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Politics 28000 Layoffs coming to Disney's domestic theme parks - statement from Josh D'Amaro

This thread contains political discussion related to the original thread topic

UNCgolf

Well-Known Member
Creative professionals are typically exempt, provided the minimum weekly salary threshold is achieved.

That was my point.

I'm just not sure that all of Disney's entertainment cast would qualify (some of them almost certainly would) because I don't know what positions they consider entertainment.
 

crispy

Well-Known Member
I think the problem is that Disney now has a rep as a company that wants to provide a pricey experience on the cheap. It's not so much the layoffs themselves--obviously there will be cuts when business is this badly affected--it's that this is a service-oriented business and you have to show ticket buyers that they're getting an experience that they can't get cheaper somewhere else. Yet it's assumed that Disney is going to try to keep the corona level of service AFTER they get back up to higher levels of attendance.

Put another way--If people can't see Mickey or Minnie or the princesses even when corona is "over," then why should they go all the way to Disney World when it's easier to just go to the beach/a cabin/a local theme park? (Or, if you're heading down to Florida anyway... why not pick Universal?)
Disney has been this way for years which is why we haven't visited in a while. I still have a soft spot for Disney (thus posting on this thread), but I can't in good conscience support them financially. I feel really bad for the laid off employees, but this was an inevitable end. The pandemic just sped up the process. As fans, we want magic, but as a business, they want leanness and efficiency. Those things don't coexist well especially when you have to answer to shareholders. I don't necessarily blame Disney for laying off employees during a pandemic...so has most every other company. I do blame them for allowing Iger to sacrifice the company's reputation and well-being at the altar of his ego. The pandemic made things worse, but the chickens were coming home to roost at some point.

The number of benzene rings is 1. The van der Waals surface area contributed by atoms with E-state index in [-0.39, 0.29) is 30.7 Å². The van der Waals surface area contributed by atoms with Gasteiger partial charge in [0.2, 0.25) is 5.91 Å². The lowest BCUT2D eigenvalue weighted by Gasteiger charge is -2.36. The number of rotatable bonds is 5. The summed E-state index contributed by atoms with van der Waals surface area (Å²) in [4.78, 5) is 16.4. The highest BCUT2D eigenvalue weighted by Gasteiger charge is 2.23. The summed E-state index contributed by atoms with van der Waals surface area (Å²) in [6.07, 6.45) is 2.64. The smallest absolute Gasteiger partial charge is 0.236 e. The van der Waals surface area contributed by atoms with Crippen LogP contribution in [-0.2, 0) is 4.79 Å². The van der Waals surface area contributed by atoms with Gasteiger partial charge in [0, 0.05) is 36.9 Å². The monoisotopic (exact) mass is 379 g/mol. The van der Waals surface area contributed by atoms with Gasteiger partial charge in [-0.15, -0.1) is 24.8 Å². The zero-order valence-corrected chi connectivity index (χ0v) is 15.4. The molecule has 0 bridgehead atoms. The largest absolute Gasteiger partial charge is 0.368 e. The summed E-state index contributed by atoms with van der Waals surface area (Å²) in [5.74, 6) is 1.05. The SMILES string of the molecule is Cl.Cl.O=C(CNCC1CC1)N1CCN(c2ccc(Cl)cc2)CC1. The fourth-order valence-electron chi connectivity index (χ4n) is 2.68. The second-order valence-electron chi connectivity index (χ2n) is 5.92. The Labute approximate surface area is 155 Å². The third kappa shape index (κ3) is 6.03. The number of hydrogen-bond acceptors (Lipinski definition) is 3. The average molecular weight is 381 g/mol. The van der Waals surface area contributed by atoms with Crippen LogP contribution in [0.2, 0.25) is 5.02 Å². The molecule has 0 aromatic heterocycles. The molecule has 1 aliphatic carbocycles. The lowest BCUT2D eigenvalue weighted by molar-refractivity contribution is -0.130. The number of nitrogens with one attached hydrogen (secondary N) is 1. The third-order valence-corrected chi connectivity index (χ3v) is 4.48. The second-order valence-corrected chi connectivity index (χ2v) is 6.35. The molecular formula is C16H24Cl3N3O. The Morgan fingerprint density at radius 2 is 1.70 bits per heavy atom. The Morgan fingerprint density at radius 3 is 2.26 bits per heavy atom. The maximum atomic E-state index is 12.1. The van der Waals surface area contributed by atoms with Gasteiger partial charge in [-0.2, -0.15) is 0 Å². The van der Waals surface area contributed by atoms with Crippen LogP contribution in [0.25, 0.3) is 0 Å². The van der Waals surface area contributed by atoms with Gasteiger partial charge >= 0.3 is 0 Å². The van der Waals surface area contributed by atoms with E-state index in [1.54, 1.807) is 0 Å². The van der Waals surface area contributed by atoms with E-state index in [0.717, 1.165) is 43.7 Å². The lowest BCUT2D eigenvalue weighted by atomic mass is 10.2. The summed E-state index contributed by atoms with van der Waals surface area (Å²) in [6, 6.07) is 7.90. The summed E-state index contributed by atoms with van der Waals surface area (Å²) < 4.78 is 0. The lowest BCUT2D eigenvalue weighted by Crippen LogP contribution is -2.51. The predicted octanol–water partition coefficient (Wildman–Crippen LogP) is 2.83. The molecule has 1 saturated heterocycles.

As someone who once loved Disney, it kinda hurts to realize that a company doesn't love you back. As a customer, I was a walking wallet and nothing more. Employees are seen as commodities, not people. I quit going to WDW when I realized I was giving more than I was getting. It hasn't been worth the price of admission for me in a long time. Disney way of doing things in recent years is to charge more for less. People have made Disney magic, not overpriced cupcakes or dessert parties, but people cost money while cupcakes make money. That's all that matters. Disney lost the balance between maximizing profits and offering superior service a long time ago, but they have been able to outrun it.

I truly feel terrible for the employees who have lost their jobs and have had some friends affected. It is awful for all of them because so many have poured their lives into the company.
 
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natatomic

Well-Known Member
When I was part-time, I often worked more than 40 hours a week. However, you can’t just say, “hey, I worked full-time hours this week, give me benefits!” You have to work more than X number of hours (I believe it is 32 for Disney, if memory serves correctly) consistently over a period of time. I think you have to average full-time hours for 6 whole months. And Disney keeps track. If you reach that threshold, you are immediately “capped,” and you are not allowed to work more than 31 hours per week for a certain period of time. Enough time that you’re no longer in danger of averaging full-time hours.
(That’s a rough explanation anyway)
 

ImperfectPixie

Well-Known Member
When I was part-time, I often worked more than 40 hours a week. However, you can’t just say, “hey, I worked full-time hours this week, give me benefits!” You have to work more than X number of hours (I believe it is 32 for Disney, if memory serves correctly) consistently over a period of time. I think you have to average full-time hours for 6 whole months. And Disney keeps track. If you reach that threshold, you are immediately “capped,” and you are not allowed to work more than 31 hours per week for a certain period of time. Enough time that you’re no longer in danger of averaging full-time hours.
(That’s a rough explanation anyway)
I hate that practice.
 

GeneralKnowledge

Well-Known Member
When I was part-time, I often worked more than 40 hours a week. However, you can’t just say, “hey, I worked full-time hours this week, give me benefits!” You have to work more than X number of hours (I believe it is 32 for Disney, if memory serves correctly) consistently over a period of time. I think you have to average full-time hours for 6 whole months. And Disney keeps track. If you reach that threshold, you are immediately “capped,” and you are not allowed to work more than 31 hours per week for a certain period of time. Enough time that you’re no longer in danger of averaging full-time hours.
(That’s a rough explanation anyway)